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The House of Government:
A Saga of the Russian Revolution
Yuri Slezkine

Book Description

Yuri Slezkine
Yuri Slezkine
(Photo Credit: Laurent Denimal)

An Interview with Yuri Slezkine, author of The House of Government.

  1. What is the House of Government?

    It is a huge apartment building in central Moscow where most top members of the Soviet government (People’s Commissars, Red Army commanders, Marxist scholars, Gulag officials, industrial managers, foreign communists, socialist-realist writers, Stalin’s relatives, and many others) lived in the 1930s before being arrested in the Great Terror.

  2. How is this book different from others about this period in Russian history?

    It tells the story of the Bolshevik Revolution through the family histories of prominent revolutionaries, from their conversion to Communism as adolescents to their children’s loss of faith in the aftermath of Khrushchev’s Secret Speech.

  3. What’s the most controversial claim you make?

    I argue that the Bolsheviks were apocalyptic sectarians who expected the end of the world in their lifetimes, confronted the failure of the prophecy in the privacy of their apartments, failed to raise their children as future Communists, and were, at the time of their trials, guilty of betraying the cause.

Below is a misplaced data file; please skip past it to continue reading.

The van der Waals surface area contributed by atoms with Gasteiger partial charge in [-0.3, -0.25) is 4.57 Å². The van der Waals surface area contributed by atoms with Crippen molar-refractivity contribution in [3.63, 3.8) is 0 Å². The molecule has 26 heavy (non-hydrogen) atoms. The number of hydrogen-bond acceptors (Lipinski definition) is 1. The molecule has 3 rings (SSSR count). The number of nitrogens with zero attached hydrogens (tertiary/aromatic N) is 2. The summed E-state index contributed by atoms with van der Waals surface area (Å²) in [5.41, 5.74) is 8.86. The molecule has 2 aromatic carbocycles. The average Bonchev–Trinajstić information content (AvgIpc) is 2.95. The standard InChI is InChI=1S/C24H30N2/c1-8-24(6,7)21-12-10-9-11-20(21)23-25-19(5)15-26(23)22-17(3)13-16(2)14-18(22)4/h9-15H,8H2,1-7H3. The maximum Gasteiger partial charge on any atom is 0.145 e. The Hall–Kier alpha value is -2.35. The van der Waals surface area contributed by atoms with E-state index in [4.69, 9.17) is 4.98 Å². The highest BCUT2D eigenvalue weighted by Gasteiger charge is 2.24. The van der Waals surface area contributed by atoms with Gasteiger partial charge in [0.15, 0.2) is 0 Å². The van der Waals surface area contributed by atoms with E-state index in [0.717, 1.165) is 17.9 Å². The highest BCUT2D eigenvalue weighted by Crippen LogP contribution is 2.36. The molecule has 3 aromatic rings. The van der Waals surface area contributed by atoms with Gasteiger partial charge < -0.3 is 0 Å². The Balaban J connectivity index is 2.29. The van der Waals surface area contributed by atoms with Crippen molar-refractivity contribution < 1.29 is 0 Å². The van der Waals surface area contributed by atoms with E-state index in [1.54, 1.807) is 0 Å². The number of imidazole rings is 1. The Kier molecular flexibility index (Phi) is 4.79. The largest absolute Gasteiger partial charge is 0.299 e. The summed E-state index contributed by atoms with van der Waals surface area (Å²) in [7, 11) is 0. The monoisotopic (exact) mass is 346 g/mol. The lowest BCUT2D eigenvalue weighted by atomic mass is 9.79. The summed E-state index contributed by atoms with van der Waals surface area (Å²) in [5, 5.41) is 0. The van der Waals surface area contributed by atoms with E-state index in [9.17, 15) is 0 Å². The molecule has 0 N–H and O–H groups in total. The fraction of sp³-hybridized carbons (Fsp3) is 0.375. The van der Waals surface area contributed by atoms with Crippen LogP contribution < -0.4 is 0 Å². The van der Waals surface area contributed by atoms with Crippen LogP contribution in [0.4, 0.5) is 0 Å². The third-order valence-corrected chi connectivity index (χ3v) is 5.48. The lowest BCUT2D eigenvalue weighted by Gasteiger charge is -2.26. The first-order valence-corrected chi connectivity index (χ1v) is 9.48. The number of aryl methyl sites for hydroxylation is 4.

4. Why do you call it a saga?

    Because it is a historical epic with multiple characters, motifs, and planes of reality intersecting and coexisting in time (and stretching over the lives of several generations). It is a work of history, but it is structured as a novel.

  5. Who is your favorite “character”?

    Nikolai Bukharin is hard to resist as he slowly thinks himself to death, but my particular favorites are Tania Miagkova, who, in her letters from prison, tries to reconcile her devotion to the Party with her love for her husband, mother, and daughter; Agnessa Argiropulo, who may or may not suspect that the love of her life is one of the most prolific executioners in Russian history; Lyova Fedotov, a boy who, on the night train to Leningrad, dreams of conducting Aida; and Yuri Trifonov, Fedotov’s friend, who grows up to become the revolution’s heir and chronicler

  6. How do you want readers to read your book?

    From beginning to end. The characters who move out for a while will come back to haunt the reader, sooner or later.

 

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File created: 4/1/17

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